as a group and that, so viewed, they establish (1) that Parisi had told a Connecticut State police officer that Saville had given Parisi 150 counterfeit $10 bills at Saville's printing shop on the afternoon of July 3, 1966, and (2) that Parisi had been arrested on July 3, 1966, on charges concerning counterfeit $10 bills with forty such bills in his possession at the time of his arrest. These facts, taken together, had substantial tendency to show that counterfeit money had been obtained at the printing shop and that one who had such money in his possession in incriminating circumstances had obtained the money there from Saville. Although the information about Parisi in the application for the Bosworth Street warrant was somewhat meager, even that application by itself showed that Parisi admitted receipt of counterfeit bills from Saville at his shop. "Incriminating admissions by one who asserts participation [in criminal activity] tend to show the reliability of his statements." Commonwealth v. Owens, 350 Mass. 633 , 635-636. See Commonwealth v. Lepore, 349 Mass. 121 , 123. If it be assumed that Parisi did not in terms assert participation in the counterfeiting venture, involvement in it was inferable from what he was reported as admitting to the Connecticut officer. It was sufficient to warrant treating that admission as reliable. See United States v. Bozza, 365 F. 2d 206, 225 (2d Cir.); United States v. Wood, 270 F. Supp. 963, 966-967 (S. D. N. Y.). Cf. United States v. Whitlow, 339 F. 2d 975, 976-980; United States v. Brennan, 251 F. Supp. 99, 104 (N. D. Ohio).
We apply the principle stated in United States v. Ventresca, 380 U.S. 102, 108-109, that warrants and affidavits in support of them must be tested "in a commonsense and realistic fashion." The motions to suppress were properly denied.
2. Saville contends that verdicts should have been directed for him because "[t]he possession of ten or more counterfeit . . . Federal Reserve notes and the possession of equipment to counterfeit such notes are not crimes under G. L. c. 267, Section 9, or . . . Section 13." These and other relevant sections are
set forth in the margin. [Note 3] He argues in effect that Sections 9 and 13 do not apply to counterfeit Federal Reserve notes, because such notes are not issued by "an incorporated banking company" within the meaning of that term used in Section 8, and within the meaning of the term "issued by any bank or banking company" used in Section 13.
Section 9 makes it a crime to possess (in specified circumstances) with intent to pass ten or more "counterfeit notes . . . such as are mentioned in any of the preceding sections." Section 8 refers to "a bank bill . . . issued by any incorporated banking company." Section 13 makes it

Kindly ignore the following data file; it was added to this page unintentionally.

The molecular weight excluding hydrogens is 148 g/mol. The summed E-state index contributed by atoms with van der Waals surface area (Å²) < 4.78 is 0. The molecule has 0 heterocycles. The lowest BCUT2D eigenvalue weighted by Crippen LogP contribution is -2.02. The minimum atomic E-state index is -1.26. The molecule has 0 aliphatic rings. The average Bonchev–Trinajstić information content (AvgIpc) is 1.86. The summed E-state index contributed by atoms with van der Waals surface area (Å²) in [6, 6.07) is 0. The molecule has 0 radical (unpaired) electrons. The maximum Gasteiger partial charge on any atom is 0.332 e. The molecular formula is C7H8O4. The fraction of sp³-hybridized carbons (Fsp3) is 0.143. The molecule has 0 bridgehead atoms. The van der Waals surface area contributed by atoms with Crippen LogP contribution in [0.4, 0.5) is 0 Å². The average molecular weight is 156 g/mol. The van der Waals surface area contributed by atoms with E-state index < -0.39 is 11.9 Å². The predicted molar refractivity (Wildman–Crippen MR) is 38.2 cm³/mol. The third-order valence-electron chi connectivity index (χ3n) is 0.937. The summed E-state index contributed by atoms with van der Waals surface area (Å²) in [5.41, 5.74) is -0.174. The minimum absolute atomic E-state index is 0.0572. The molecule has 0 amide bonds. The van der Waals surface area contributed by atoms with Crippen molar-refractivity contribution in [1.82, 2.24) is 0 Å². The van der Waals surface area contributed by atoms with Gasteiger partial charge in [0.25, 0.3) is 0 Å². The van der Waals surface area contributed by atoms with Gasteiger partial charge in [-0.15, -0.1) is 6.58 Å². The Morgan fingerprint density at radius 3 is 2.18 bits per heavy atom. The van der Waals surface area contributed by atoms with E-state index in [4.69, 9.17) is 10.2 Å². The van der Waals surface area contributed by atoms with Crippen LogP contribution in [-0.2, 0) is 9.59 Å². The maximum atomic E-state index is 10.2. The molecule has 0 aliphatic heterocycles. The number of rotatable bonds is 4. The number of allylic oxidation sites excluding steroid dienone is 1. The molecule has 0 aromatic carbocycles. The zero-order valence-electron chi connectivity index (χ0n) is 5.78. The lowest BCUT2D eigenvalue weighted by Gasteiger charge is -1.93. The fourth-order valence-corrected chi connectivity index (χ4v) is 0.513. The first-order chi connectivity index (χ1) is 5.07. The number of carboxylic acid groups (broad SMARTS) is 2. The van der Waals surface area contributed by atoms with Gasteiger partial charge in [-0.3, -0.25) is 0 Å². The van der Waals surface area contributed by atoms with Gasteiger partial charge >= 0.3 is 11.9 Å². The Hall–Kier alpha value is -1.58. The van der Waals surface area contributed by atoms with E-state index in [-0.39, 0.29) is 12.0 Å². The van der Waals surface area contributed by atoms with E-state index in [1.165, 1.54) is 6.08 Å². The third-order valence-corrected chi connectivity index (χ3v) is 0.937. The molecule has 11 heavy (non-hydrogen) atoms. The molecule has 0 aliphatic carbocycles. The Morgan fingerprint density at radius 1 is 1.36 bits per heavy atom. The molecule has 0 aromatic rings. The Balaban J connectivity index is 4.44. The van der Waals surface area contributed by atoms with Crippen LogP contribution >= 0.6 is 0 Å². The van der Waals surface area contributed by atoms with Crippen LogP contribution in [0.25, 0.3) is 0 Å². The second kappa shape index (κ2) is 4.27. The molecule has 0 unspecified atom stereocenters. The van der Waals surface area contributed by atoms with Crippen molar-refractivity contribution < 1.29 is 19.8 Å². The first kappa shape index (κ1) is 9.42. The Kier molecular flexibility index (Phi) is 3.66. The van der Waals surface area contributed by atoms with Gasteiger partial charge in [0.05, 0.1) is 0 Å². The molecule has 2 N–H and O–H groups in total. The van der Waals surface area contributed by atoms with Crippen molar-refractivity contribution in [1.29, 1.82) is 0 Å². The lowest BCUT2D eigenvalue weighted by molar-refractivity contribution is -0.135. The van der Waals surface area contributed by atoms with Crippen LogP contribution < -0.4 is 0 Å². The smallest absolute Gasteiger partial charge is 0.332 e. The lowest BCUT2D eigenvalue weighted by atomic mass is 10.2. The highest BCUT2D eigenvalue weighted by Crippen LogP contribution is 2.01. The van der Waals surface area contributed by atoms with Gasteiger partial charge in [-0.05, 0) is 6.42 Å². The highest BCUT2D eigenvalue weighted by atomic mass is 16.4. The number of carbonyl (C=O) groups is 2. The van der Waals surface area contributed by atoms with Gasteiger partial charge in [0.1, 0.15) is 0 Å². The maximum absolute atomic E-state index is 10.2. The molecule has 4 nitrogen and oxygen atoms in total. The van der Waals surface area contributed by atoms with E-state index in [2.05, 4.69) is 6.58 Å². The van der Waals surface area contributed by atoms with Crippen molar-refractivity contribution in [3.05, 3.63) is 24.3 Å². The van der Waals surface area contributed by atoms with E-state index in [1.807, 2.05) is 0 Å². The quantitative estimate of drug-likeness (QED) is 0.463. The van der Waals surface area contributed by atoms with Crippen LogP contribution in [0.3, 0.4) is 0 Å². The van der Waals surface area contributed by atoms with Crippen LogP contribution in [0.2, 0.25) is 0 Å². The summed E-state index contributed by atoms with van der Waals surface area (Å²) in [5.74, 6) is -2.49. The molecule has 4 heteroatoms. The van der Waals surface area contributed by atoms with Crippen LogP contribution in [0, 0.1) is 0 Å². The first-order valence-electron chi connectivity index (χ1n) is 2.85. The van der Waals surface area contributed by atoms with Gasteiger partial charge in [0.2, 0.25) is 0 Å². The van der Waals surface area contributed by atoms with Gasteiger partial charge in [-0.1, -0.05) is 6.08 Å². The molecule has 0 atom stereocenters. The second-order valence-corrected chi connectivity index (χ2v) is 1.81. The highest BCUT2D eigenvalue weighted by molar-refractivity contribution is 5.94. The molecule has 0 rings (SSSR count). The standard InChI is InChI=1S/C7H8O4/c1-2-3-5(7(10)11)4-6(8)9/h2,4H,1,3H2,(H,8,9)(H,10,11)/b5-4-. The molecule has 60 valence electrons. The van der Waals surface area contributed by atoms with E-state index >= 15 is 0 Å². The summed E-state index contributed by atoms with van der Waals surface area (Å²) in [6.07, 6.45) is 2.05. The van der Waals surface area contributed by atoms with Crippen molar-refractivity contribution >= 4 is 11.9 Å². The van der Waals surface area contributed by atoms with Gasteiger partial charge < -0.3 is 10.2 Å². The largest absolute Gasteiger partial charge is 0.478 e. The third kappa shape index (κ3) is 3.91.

a crime to possess with intent to use certain items of equipment designed for making "counterfeit[s of] notes . . . issued by any bank or banking company."
Federal Reserve notes are "obligations of the United States," see 12 U. S. C. Sections 411-414 (1964; see 1966 amendment of Section 413 by 80 Stat. 161), which may be issued to each of the twelve Federal Reserve banks (see 12 U. S. C. Section 222, App. A (1964), and 26 Fed. Reg. 12638) against statutory collateral deposited by such banks (Sections 412-414), "at the discretion of the Board of Governors of the Federal Reserve System" (Section 411; see also Section 248 [d] as amended by 80 Stat. 161). The notes then may be put in public circulation by the several Federal Reserve banks. Notes "so paid out . . . bear . . . a distinctive letter and serial number . . . assigned . . . to each Federal Reserve bank" (Section 413). [Note 4] Such notes are receivable by member banks of the Federal Reserve System and for all taxes (Section 411), so they have most characteristics of money. See for a general discussion of these notes, Nussbaum, Money in the Law (rev. ed.) pp. 91-92.
We assume that the delivery of a Federal Reserve note to one of the twelve Federal Reserve banks is "the first delivery . . . to a holder or remitter," the sense in which "issue" is used in the Uniform Commercial Code. G. L. c. 106, Section 3-102 (1) (a). Article 3 of the Code, however, does not apply to "money," see Section 3-103 (1), which is defined as "a medium of exchange authorized . . . by a domestic . . . government as a part of its currency." See Section 1-201 (24). Federal Reserve notes are "money" within this definition, as the official comment (see Am. Law. Inst. Uniform Commercial Code, 1962 Official Text, p. 28) on clause (24) reveals. In any event, having in mind the obvious statutory purpose behind Section 8 (to punish the proscribed possession of counterfeits of notes used as currency put out to the public by banks), it is consistent with that purpose and with
ordinary usage to view "issued" as including the action of the several Federal Reserve banks in putting into public circulation Federal Reserve notes obtained by them for that purpose under the Federal statutes cited above. Similarly, such an interpretation of "issued," as found in Section 13, is appropriate. Federal Reserve banks are incorporated under 12 U. S. C. Section 341 (1964). We thus hold that Federal Reserve notes are "issued by an incorporated banking company" within G. L. c. 267, Section 8 (fn. 3), as well as by a "bank," within Section 13.
Our conclusion renders it unnecessary to consider at length Saville's argument that the statutory and decisional history of G. L. c. 267, Sections 1, 8-13, indicates that counterfeiting a bank note, upon which an incorporated banking company was not directly liable (or a note within c. 267, Section 7), could be prosecuted only under Section 1. Section 1 has been regarded as having a wide scope. See Commonwealth v. Carey, 2 Pick. 47 , 49; Commonwealth v. Woods, 10 Gray, 477, 480-482. We assume, without deciding, (1) that Section 1, which carries a lesser penalty than Sections 9 and 13, would apply to counterfeiting any type of bank note or currency not more specifically made an offence in one of the later sections of c. 267, and (2) that Section 1 (under the holding in Commonwealth v. Dole, 2 Allen, 165, 167-168; but see Commonwealth v. Paulus, 11 Gray, 305) would not apply where a counterfeit of any note more explicitly described in one of the later sections was involved. [Note 5]